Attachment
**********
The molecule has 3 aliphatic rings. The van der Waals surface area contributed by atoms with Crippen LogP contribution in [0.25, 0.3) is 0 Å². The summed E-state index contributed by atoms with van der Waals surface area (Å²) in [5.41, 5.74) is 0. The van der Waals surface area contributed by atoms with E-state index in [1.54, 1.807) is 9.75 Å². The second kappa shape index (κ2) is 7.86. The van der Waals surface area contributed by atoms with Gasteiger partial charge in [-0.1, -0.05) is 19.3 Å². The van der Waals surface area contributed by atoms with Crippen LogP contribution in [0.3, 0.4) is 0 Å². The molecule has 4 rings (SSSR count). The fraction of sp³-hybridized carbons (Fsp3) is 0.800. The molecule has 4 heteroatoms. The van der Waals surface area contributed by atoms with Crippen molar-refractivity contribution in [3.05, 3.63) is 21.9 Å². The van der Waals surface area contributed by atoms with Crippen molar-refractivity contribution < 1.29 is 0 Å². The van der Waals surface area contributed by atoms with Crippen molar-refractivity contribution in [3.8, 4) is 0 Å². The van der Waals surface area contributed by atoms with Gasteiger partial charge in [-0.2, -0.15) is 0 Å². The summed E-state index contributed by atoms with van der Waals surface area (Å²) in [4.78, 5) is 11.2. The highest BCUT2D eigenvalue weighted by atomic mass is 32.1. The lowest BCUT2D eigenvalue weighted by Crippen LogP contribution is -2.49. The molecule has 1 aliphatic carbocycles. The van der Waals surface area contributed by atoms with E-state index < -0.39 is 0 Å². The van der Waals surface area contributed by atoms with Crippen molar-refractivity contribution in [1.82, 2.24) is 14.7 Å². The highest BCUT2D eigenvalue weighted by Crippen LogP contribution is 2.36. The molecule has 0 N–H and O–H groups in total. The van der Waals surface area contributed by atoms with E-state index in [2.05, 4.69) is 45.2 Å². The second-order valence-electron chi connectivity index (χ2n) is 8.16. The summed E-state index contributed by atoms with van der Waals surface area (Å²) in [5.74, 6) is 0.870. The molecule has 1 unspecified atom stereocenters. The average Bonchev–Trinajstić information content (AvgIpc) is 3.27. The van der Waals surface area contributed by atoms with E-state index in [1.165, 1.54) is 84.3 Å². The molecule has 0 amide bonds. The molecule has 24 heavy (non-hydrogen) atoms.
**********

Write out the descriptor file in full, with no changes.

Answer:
The molecule has 3 aliphatic rings. The van der Waals surface area contributed by atoms with Crippen LogP contribution in [0.25, 0.3) is 0 Å². The summed E-state index contributed by atoms with van der Waals surface area (Å²) in [5.41, 5.74) is 0. The van der Waals surface area contributed by atoms with E-state index in [1.54, 1.807) is 9.75 Å². The second kappa shape index (κ2) is 7.86. The van der Waals surface area contributed by atoms with Gasteiger partial charge in [-0.1, -0.05) is 19.3 Å². The van der Waals surface area contributed by atoms with Crippen LogP contribution in [0.3, 0.4) is 0 Å². The molecule has 4 rings (SSSR count). The fraction of sp³-hybridized carbons (Fsp3) is 0.800. The molecule has 4 heteroatoms. The van der Waals surface area contributed by atoms with Crippen molar-refractivity contribution in [3.05, 3.63) is 21.9 Å². The van der Waals surface area contributed by atoms with Crippen molar-refractivity contribution < 1.29 is 0 Å². The van der Waals surface area contributed by atoms with Crippen molar-refractivity contribution in [3.8, 4) is 0 Å². The van der Waals surface area contributed by atoms with Gasteiger partial charge in [-0.2, -0.15) is 0 Å². The summed E-state index contributed by atoms with van der Waals surface area (Å²) in [4.78, 5) is 11.2. The highest BCUT2D eigenvalue weighted by atomic mass is 32.1. The lowest BCUT2D eigenvalue weighted by Crippen LogP contribution is -2.49. The molecule has 1 aliphatic carbocycles. The van der Waals surface area contributed by atoms with E-state index < -0.39 is 0 Å². The van der Waals surface area contributed by atoms with Crippen molar-refractivity contribution in [1.82, 2.24) is 14.7 Å². The highest BCUT2D eigenvalue weighted by Crippen LogP contribution is 2.36. The molecule has 0 N–H and O–H groups in total. The van der Waals surface area contributed by atoms with E-state index in [2.05, 4.69) is 45.2 Å². The second-order valence-electron chi connectivity index (χ2n) is 8.16. The summed E-state index contributed by atoms with van der Waals surface area (Å²) in [5.74, 6) is 0.870. The molecule has 1 unspecified atom stereocenters. The average Bonchev–Trinajstić information content (AvgIpc) is 3.27. The van der Waals surface area contributed by atoms with E-state index in [1.165, 1.54) is 84.3 Å². The molecule has 0 amide bonds. The molecule has 24 heavy (non-hydrogen) atoms.